By Fabiana del Valle
HAVANA TIMES – Nadia was itching her legs. That morning, mosquitoes had attacked us in aggressive swarms. While the insects stopped torturing us at dawn, you could still see the welts on her skin. The day was just beginning, and it was already painting the sky with its hues. Two hours of waiting, but the bus we’d been promised didn’t show up.
As I have experience with this kind of negligence, it didn’t surprise me. I had saved up money to be able to take a taxi, thereby sidestepping any obstacle. But I was forced to get my priorities in order. This is a marathon race, and the rules are clear, you must survive one day to live the next. Eating is a necessity, a taxi in my current situation is a luxury.
So, there we were Nadia, several mothers with their children and I, all waiting for the transport that would take us to the place we’d been told children under the age of 11 would be given the second dose of the Soberana vaccine.
Almost all of us had been awake since 5 AM, because we were supposed to be picked up at 7. But the bus passed by us, traveling in the opposite direction, at 7:30 AM. The driver stuck his head out of the window and shouted out that he couldn’t take us.
That’s when the comments began.
“I thought so, because X told me there wasn’t any gas for the bus.”
“No, my girl,” another one said. “There’s no shame.”
One of the mothers shuffled her feet to scare away the mosquitoes and just kept on repeating the same phrase:
“This is too much for anyone.”
“Well, it’s best for us to go home then,” Nadia has made it a habit to always intervene in adult conversations.
“What we have to do is call the person responsible for all of this,” I said.
A few minutes later, I found myself appointed the official representative of the group. In the end, we managed to track down the number of the woman in charge and I called her from my cellphone. The woman who answered the phone was shocked to hear what I had to say. According to her, the municipal government had told her that our transport had been sorted. She asked us to be patient, that the bus would come.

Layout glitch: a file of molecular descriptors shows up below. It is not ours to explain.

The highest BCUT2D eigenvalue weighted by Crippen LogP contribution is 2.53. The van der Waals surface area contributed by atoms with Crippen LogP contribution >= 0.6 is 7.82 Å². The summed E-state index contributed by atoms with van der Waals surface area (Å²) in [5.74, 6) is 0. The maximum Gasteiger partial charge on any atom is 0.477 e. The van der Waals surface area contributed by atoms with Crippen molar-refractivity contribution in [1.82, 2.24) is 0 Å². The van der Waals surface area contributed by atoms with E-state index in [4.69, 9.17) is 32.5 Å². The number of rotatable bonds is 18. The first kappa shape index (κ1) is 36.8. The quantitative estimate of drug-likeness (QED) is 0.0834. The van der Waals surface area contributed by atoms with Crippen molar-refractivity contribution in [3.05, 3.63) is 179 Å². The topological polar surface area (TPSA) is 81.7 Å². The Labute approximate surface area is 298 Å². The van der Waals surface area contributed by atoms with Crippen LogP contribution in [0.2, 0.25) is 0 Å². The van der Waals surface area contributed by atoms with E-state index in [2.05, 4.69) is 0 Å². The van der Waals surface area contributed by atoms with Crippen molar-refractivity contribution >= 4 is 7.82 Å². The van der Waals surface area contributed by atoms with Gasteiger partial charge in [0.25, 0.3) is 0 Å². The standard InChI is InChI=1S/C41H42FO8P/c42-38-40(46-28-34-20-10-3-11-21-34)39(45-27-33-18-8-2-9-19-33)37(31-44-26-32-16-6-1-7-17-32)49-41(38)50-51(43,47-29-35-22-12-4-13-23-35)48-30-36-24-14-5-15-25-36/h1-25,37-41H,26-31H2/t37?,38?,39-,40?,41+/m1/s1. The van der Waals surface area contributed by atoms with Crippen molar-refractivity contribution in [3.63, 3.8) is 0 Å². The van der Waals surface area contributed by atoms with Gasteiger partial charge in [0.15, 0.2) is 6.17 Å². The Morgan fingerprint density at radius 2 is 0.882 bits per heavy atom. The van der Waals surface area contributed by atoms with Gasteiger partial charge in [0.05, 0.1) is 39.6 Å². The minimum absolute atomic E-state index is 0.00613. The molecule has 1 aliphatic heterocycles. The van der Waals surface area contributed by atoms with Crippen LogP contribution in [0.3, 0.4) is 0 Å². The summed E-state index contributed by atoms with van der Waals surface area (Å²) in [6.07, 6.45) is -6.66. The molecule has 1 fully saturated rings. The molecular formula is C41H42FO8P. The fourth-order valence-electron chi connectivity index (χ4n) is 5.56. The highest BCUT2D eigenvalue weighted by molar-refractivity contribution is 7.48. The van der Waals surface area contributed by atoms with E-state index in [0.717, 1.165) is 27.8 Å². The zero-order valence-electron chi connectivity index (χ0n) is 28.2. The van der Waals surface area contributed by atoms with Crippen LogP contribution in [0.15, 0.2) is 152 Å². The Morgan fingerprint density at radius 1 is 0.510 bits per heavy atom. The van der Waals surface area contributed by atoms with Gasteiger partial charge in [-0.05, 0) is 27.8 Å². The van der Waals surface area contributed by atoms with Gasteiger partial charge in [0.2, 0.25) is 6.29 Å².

It did, at 10 AM. Just that once we were all sitting comfortably on the seats, the driver told us that he would be able to take us, but that he couldn’t bring us back. By that time, all of the mothers had agreed that we would demand transport to get back once we reached our destination.
With the children vaccinated, not a single mother dared to go where the woman in charge was and complain. It’s true that the main argument I had been given was that if they were able to get us a bus, it would be at 3 PM or later, that it would be better to find something ourselves.
That’s exactly what I did. I ran into an acquaintance who has a truck and he was there vaccinating his son. Even though his truck is very high and difficult to climb into, we were all calm because as soon as the man was finished, we could leave.
But the bus driver appeared and told us to walk to his house, that he would be able to take us. My grandmother always said that it’s better to have one bird in your hand, than a hundred flying about. But the truck was high, we had small children and the bus was more comfortable. We walked a kilometer or so and when we reached his place, he told us that he had to receive a call and that whether he left or not depended on this.
Well, run! I told them. The time we’d wasted walking to the man’s house, was the time in which the truck could have left. So, we ran desperately to the town’s exit. There, I called my acquaintance with the truck, who told me they still hadn’t left yet, luckily.
It seems that Cuban children are born with great mountain climbing skills. For they were the ones who were most willing to climb up when the truck came. A man helped us from the top and we guided them on the stairs.
Once up, we realized that the floor was covered in powdered cement, which began to rise when the truck was moving. Some of us had to use our masks to cover our eyes, keeping them open was torture.
We reached our destination tired, dirty and hungry. In front of our front door, Nadia took me by the hand, her little girl eyes gleaming up at me with a smile.
“Mommy, don’t worry, we’re here. Another adventure done.”